They simply do not think the players should take more than the owners.

    We may go to Sea World to see the whales, or the zoo to see animals from around the world…they are the stars…but they should NOT get the largest cut of the ticket take.

    This is how Americans feel. Simple.

  5. Monty'sDoghouse

    November 19, 2011 at 12:40 am

    1) Most of the national sportswriters are pointing to the fact that the owners have the leverage and the players seem to be fighting for the upper tier instead of the whole. When Stephen A. Smith is bashing the players, you know they’re in a tough spot.

    2) Big Baby, Kevin Martin, and others are coming out voicing their displeasure with how the whole situation is handled.

    3) The players have done a terrible job at making their points to the general public and pointing the finger back at the owners, simply saying “it’s not good enough” over and over.

    4) “Superteams” don’t sound fun to anybody that’s not LA/Miami/New York.

    5) Lebron James is on team player.

    6) Michael Jordan is on team owner.

    7) The NBA players have proven time and again that they are easily the most polarizing personalities of any sport to whites due to their general arrogance and celebrity-esque attitudes.

    8) 50/50 is better than 48/52 that the NFL players took.

    9) Economy sucks and players seem to think that they don’t have to suffer like the general population.

    10) There are legitimate gripes about owners losing money, especially when you hear ex-GM’s from teams like Portland claiming that a break-even season was a success.

    11) We’re losing a season over a couple B-grade issues.

    12) Lebron James is on team player.

  6. sundance

    November 19, 2011 at 9:29 pm

    Sorry but I don’t get public sentiment. Why should I side with the owners? How is this any different from the Occupy movement? People are upset with government bailing out businesses, but it’s OK for NBA owners to demand that players make up for their losses? How about if they try and think for once before giving out bad contracts to players who don’t deserve them? I’m fairly sure if owners win on the BRI issue, that money is going straight to owners’ pockets not to reducing ticket prices.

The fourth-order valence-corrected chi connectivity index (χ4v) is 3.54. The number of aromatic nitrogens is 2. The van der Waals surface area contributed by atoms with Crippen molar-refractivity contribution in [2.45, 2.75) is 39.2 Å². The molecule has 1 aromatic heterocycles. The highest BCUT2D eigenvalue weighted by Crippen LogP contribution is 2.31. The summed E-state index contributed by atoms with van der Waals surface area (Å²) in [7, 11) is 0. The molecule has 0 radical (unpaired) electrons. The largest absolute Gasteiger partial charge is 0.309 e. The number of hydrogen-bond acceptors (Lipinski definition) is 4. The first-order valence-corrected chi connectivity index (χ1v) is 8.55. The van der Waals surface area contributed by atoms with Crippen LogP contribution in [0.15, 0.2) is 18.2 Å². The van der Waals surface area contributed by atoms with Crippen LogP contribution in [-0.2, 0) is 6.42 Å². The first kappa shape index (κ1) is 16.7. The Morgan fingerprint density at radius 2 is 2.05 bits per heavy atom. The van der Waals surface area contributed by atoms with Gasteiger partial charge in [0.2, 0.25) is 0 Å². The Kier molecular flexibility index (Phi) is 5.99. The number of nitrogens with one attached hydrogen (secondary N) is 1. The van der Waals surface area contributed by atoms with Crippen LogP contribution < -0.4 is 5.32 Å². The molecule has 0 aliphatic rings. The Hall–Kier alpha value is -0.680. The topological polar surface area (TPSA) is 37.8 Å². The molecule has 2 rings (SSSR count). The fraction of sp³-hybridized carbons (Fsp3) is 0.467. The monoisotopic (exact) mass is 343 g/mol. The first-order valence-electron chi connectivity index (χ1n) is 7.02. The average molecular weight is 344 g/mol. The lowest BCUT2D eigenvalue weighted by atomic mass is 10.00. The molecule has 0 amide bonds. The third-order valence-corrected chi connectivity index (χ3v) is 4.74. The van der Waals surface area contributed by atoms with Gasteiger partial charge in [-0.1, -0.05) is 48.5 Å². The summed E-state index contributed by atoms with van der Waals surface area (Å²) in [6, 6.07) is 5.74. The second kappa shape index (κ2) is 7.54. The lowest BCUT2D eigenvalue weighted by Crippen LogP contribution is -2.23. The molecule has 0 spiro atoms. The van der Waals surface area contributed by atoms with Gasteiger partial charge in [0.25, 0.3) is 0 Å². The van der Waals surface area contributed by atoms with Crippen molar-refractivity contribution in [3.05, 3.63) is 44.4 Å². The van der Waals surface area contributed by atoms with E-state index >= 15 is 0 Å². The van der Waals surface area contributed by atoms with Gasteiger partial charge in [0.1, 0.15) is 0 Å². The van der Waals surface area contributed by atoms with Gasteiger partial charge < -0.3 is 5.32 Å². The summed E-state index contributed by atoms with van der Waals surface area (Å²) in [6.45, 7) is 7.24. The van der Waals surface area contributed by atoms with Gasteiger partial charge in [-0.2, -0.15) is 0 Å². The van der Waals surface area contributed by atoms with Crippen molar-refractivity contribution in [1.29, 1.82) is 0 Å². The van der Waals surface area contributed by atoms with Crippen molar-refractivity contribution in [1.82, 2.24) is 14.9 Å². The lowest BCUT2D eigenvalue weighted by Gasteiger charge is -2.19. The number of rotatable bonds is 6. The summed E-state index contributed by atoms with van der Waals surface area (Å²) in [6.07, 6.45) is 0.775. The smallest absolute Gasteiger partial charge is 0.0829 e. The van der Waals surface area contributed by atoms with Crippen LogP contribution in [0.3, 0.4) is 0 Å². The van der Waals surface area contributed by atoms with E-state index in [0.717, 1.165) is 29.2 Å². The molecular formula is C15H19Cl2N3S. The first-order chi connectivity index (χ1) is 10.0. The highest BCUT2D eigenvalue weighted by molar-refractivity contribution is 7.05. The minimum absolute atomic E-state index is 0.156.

The public hates the players because they’re millionaires, but not the owners who happen to be billionaires because they take a risk in owning a professional sports team. That’s such a laugh. These owners have the biggest fucking egos around, why do you suppose they take that risk? Believe me, it’s not just for profit. They’ll willingly chance losing money if need be. But they’ll stick it up the players or fans’ collective asses if given the opportunity, without hesitation.

    • paul

      November 20, 2011 at 6:54 am

      um…seems very hard to even force an attempt to understand your mind’s logical path. I will make an attempt to directly explain the issue further down, but first some thoughts….

      Wall street isn’t even a public outcry. It is a small, extremely small group of angry people shooting at what they perceive as causes for their issues. And wrong as they may be, it still doesn’t come close to THIS battle.

      Owners have ownership…players do not. Animals in zoos attract customers, but do not command ticket gross. Actors in plays and movies all are attractions and reasons the public buys tickets, yet do not get an official union contracted percentage of sales.